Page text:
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  • The Myth of 1648: Class, Geopolitics and the Making of Modern International Relations
  • Stephen Miller
The Myth of 1648: Class, Geopolitics and the Making of Modern International Relations. By Benno Teschke (London, New York: Verso, 2003. x plus 308 pp. $35.00).

Benno Teschke has written a groundbreaking book, a veritable tour de force, which will change the way scholars think about international relations. Historians will especially appreciate the book, for Teschke breaks with the Realist school of political science, which holds that anarchy has presided over international relations since the dawn of civilization, to offer an historical account. Teschke draws on Robert Brenner’s work on European history to ascertain that international relations have changed in accordance with the evolution of social property relations between the Carolingian Empire and twentieth-century Europe. This finding is the basis for Teschke’s thesis that the Treaty of Westphalia, marking the end of the Thirty Years’ War, was not an epochal event inaugurating modern international relations. Political scientists have legitimized International Relations as a discipline on the premise that Westphalia legally inscribed territorially bound states, each with its own sovereign, and thus put an end to crisscrossing jurisdictions of medieval Europe. Scholars have long believed that 1648 forever divided politics into domestic and international spheres. Results for international relations were legal equality between states, secular politics, non-intervention, standing diplomacy, international law, and multilateral congresses. The problem with this belief is that the major signatories of the treaty were pre-modern, absolutist states. Their international policies were different from those of contemporary capitalist states.

Teschke sustains this thesis through an analysis of France, the archetypical absolutist state, and victor of the Thirty Years’ War. He refutes the neo-Weberian argument that financial demands of warfare obliged monarchies to develop modern bureaucracies. Teschke shows that French absolutism arose out of conflict between peasants and lords during the medieval period. Peasant communities [End Page 213] took advantage of competition for their resources, between different instances of the feudal hierarchy, to establish inheritable tenures owing fixed dues, which subsequently lost value with inflation. The monarchy was the only institution capable of coercing revenue out of communities. One by one, duchies, earldoms, and other feudal authorities signed treaties placing them under royal sovereignty and integrating them into the monarchy’s revenue generating institutions. The realm was a patrimonial, pre-modern state, which actually belonged to the royal family. Kings could sell portions of the state for revenue. The administration, fiscal establishments, and army belonged to wealthy subjects all the way up to the Revolution. Kings also raised revenue through mercantilism. They sold monopoly rights over commodities and markets to wealthy subjects in trading companies. Hence, great fortunes did not come from productive enterprises, but from advantageous relationships to the coercive capacity of the state.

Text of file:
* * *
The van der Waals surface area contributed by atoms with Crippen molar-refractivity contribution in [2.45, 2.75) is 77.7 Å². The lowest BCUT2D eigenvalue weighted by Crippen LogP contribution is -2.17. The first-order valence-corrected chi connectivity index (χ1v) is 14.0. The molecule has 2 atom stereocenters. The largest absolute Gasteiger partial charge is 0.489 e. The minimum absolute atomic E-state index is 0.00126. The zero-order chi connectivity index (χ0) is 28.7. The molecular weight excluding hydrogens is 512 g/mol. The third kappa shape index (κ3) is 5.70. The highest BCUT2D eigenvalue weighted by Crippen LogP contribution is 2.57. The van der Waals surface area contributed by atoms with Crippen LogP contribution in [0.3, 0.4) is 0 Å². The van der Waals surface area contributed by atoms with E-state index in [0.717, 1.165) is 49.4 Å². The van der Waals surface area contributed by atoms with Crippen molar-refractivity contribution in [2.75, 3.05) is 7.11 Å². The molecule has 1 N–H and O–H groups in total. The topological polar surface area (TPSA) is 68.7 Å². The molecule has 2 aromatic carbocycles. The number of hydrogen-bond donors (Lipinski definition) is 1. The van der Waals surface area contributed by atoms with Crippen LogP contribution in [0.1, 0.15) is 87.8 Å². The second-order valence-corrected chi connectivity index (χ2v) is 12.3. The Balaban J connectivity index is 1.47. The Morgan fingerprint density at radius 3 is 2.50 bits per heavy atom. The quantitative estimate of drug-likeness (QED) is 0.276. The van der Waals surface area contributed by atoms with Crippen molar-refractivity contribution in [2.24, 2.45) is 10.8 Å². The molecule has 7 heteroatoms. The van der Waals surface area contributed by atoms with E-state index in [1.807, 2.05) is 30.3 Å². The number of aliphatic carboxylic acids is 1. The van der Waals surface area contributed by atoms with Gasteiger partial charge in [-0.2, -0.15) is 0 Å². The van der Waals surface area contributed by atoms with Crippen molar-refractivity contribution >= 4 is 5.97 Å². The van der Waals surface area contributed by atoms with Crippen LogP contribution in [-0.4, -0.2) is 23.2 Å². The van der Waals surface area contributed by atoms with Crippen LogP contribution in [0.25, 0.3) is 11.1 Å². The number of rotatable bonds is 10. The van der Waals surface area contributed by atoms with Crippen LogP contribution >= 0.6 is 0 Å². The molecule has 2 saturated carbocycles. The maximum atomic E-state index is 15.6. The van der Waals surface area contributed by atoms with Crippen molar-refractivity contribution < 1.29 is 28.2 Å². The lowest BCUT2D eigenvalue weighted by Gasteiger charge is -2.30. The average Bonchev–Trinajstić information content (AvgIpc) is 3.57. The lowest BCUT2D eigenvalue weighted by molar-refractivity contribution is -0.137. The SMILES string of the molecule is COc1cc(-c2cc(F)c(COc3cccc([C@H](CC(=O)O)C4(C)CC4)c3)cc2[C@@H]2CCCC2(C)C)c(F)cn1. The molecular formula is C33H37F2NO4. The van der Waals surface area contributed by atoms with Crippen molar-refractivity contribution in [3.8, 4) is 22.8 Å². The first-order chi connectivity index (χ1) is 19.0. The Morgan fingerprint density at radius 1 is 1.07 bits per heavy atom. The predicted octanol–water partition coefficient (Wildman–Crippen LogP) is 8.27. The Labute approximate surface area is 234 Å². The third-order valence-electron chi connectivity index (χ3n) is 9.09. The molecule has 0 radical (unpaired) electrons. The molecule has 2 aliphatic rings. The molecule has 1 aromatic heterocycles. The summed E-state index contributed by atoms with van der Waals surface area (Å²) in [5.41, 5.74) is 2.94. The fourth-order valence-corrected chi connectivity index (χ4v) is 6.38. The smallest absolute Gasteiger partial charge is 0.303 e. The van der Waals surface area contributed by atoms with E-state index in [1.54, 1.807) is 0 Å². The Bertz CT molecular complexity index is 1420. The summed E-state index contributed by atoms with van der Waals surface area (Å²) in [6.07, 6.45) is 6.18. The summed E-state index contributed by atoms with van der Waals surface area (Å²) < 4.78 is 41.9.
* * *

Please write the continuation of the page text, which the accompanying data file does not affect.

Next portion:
The French monarchy, like other absolutist states, was inherently predatory. Neither peasants, who had unmediated access to subsistence, nor the upper classes, who relied on the state for revenue, were subject to systematic pressure to compete, specialize, and cut costs by replacing labor with capital and relentlessly reinvesting. Absolutist states did not have this capitalist mechanism to continually expand the tax base. They therefore had to acquire territory and subjects to build up their treasuries. They endeavored to control foreign markets for which trading companies would pay large sums. Teschke argues that the manifestation of these predispositions in international affairs was the dynastic strategy. Monarchs disputed successions and made political marriages in a relentless campaign for empire. They provoked continuous warfare. Europe experienced 48 major battles between 1480 and 1550, 48 between 1550 and 1600, 116 between 1600 and 1650, 119 between 1650 and 1700, 276 between 1700 and 1750, and 509 between 1750 and 1800. Modern Europe has experienced terrible wars, but not such unremitting confrontation.

Teschke shows that the transition to modern international relations between the seventeenth century and World War I was the result of a transformation in England. The gentry, unlike their peers across the channel, dislodged peasants from the soil in struggles dating from Middle Ages into the eighteenth century. They actually became suspicious of rulers capable of threatening their interests as proprietors. Political conflict...

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pp. 213-215
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